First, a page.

Who doesn’t love a great movie? And behind the making of our favorite films are dedicated crews led by visionary directors, and while we all have our favorites, there are those that definitely stand out from the Hollywood crowd. However, with such a large pool of talent attaining world-wide fame over several generations, deciding which are the best movie directors of all time is quite a task.
Movie directors are more than the ones who call “action” on set, as the best among them will take part in virtually every artistic, technical, and dramatic decision to bring their dreams to life on screen. So, while some movie promotions need to focus on an action hero, leading lady, or a great villain to get people to the cinema, others can rely solely on a director’s name to see full houses all around.
And while a 2017 study tells us that movie goers and critics don’t always agree on what’s a good film, it never hurts to check out official movie reviews to see which directors have a new project out. So don’t be shy about sharing which directors are most likely to make you grab your popcorn no matter what they create, as you might inspire someone else to check out their work.
With so many amazing directors from the past and present, you might be wondering where to start when it comes to naming the top few. StudyFinds consulted 10 expert websites to come up with our list of the best movie directors of all time. Tell us who you think deserves an honorable mention in the comments below.
The List: Best Movie Directors of All Time, According to Experts
This British-born director became the iconic “master of suspense” in Hollywood. He pushed the boundaries of conventional storytelling and he pioneered new cinematic techniques that have influenced directors ever since. “Hitchcock was a master of pure cinema who almost never failed to reconcile aesthetics with the demands of the box-office,” writes IMDb.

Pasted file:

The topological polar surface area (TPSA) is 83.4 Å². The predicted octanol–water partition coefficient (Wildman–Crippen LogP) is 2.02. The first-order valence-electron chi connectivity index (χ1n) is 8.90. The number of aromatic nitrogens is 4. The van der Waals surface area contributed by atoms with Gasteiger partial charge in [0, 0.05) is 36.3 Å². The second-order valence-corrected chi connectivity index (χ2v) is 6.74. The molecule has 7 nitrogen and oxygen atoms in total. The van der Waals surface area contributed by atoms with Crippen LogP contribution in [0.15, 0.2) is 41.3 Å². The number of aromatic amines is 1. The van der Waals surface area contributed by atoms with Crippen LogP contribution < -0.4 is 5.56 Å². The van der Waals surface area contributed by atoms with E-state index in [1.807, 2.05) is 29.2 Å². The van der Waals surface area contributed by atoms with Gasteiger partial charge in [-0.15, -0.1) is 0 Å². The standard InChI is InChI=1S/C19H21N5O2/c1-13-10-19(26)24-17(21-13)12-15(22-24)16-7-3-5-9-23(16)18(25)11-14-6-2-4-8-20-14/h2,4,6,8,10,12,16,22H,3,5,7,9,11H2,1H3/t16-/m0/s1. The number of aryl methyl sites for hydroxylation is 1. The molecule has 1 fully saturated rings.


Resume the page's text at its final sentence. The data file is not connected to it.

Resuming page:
ScreenCraft says there’s “no doubt that Hitchcock is one of the greatest film directors ever and in several different eras of cinema. … Hitchcock virtually was the 1950s in America, as his succession of ‘suspense’ classics, from Rear Window (1954) to Vertigo (1958) and North by Northwest (1959), were the finest cinematic expression of the existential fear that gripped humanity in the decade after Hiroshima. And in Psycho (1960), he effectively eschewed suspense and created the horror genre.”
“Hitchcock will forever be one of the greats because of his sheer brilliance in his craft,” adds Parade. “His movies unfold with the utmost confidence, enabling audiences to put their blind trust in him. And his set-pieces … resemble our most haunting nightmares.”
With an ambitious and unique vision for every project he took on, he wasn’t afraid to push boundaries and explore the extremes of the human condition. Among his most famous films, “2001: A Space Odyssey” (1968), “The Shining” (1980), and “Full Metal Jacket” (1987) stand out as triumphs.
“Of all famous directors, Kubrick is routinely noted as one of the best directors of all time,” gushes Video Collective. “The American director has worked within a variety of genres from the 1950s to the 1990s. … Kubrick was also famously controversial with his film themes and rigorous work methods. However, his films have continued to find an audience even after his death.”
“If we can agree on the qualities that great directors must have, Kubrick simply checks all of the boxes,” writes Studio Binder. “Kubrick’s fascination with cameras and lenses, along with his background in photography, makes his composition, framing, and lighting second to none. … In 13 films over 46 years, Stanley Kubrick perfected the art of cinema.”
No matter how deeply it cuts, we keep coming back for more,” notes Entertainment Weekly. “With precise, surgical shock, he creates moments that embed themselves in our consciousness. … His films pay chilly witness to the joys, terrors, and consequences of one’s dehumanization.”